EU steelmaker executives warn of ‘premature’ CBAM transition

An array of top EU steelmaker executives have put their names to an open letter warning the European Commission to avoid a “premature” transition from free carbon emissions allocations to the untested Carbon Border Adjustment Mechanism (CBAM).

The proposed acceleration of this transition would weaken carbon leakage protection, favouring international competitors which are not subject to equivalent carbon costs. “In Europe, new allocation rules will suddenly reduce the main CO2 benchmark by around 40% – because of one plant that was previously not in the scope – and set a value which no company can achieve in just three years,” the letter states. “Circumvention and resource shuffling are only a few of the many risks that could undermine the CBAM’s effectiveness.”

Moreover, CBAM does not yet foresee any measure to preserve the EU’s 20 million tonnes/year of steel exports, worth €45 billion ($48 billion), and the 30,000 jobs that are directly dependent on these, the executives point out in the letter sent to Kallanish.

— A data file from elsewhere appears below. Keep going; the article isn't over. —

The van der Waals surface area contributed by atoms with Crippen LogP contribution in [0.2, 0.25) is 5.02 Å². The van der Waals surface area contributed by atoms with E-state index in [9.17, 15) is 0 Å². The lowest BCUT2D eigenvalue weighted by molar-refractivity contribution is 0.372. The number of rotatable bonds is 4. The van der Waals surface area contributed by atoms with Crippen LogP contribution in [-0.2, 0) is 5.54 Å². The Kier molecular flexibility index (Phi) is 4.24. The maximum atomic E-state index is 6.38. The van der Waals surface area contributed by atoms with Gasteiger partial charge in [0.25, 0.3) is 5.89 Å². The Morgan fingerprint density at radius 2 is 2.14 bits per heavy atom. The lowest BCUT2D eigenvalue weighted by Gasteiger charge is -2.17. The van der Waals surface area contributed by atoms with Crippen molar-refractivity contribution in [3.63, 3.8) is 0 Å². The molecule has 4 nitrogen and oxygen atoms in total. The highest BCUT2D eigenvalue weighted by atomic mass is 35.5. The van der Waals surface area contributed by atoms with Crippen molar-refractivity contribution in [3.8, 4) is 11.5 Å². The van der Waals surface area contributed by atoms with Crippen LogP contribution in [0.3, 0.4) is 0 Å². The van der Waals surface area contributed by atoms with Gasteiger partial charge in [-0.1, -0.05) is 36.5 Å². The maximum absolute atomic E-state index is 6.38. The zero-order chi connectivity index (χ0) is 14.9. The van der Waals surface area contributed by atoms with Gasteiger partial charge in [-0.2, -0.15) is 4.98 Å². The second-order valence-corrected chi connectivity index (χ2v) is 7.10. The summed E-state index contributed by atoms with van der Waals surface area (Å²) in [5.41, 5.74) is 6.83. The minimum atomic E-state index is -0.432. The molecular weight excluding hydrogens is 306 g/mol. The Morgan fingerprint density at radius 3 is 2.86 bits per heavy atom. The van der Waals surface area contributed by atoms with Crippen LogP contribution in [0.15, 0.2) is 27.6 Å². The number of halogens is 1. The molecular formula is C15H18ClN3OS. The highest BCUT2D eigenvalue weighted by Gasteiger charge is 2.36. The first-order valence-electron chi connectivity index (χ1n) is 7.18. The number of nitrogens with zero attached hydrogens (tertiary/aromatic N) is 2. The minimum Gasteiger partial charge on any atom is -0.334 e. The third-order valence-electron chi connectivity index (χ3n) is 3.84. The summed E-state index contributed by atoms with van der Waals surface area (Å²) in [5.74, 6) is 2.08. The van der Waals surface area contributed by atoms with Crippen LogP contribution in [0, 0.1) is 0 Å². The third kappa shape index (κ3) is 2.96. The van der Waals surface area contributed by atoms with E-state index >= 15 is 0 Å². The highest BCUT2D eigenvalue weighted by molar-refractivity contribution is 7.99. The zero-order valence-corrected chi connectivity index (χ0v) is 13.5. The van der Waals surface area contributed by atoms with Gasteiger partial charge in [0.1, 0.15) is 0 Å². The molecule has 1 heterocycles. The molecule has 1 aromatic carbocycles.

“The proposals also remove massive allowances from the market, further driving the carbon and electricity price in Europe at a time when businesses and households are struggling with skyrocketing energy costs and inflation. Finally, they fail to capture the much higher carbon footprint of stainless steel imports derived from the embedded alloying elements,” the letter continues.

The executives call on the European Parliament and Council to avoid further scaling back of existing carbon leakage protection until CBAM has proven its effectiveness and a solution for exports is in place. They also want to prevent a sharp decrease in free allocation for existing steel plants which would result from a modification of the benchmark scope. Instead, low carbon technologies must be rewarded without prematurely reducing benchmark values, at least in the first years when such technologies are introduced at an industrial scale, the executives conclude.

Among the names to sign the letter are Geert Van Poelvoorde, CEO, ArcelorMittal Europe; Bernhard Osburg, CEO, thyssenkrupp Steel Europe AG; Henrik Adam, Chairman of the Board, Tata Steel Netherlands Holding; Francesc Rubiralta Rubio, Chairman and CEO, CELSA Group; and Olavi Huhtala, CEO, SSAB Europe.

Adam Smith Germany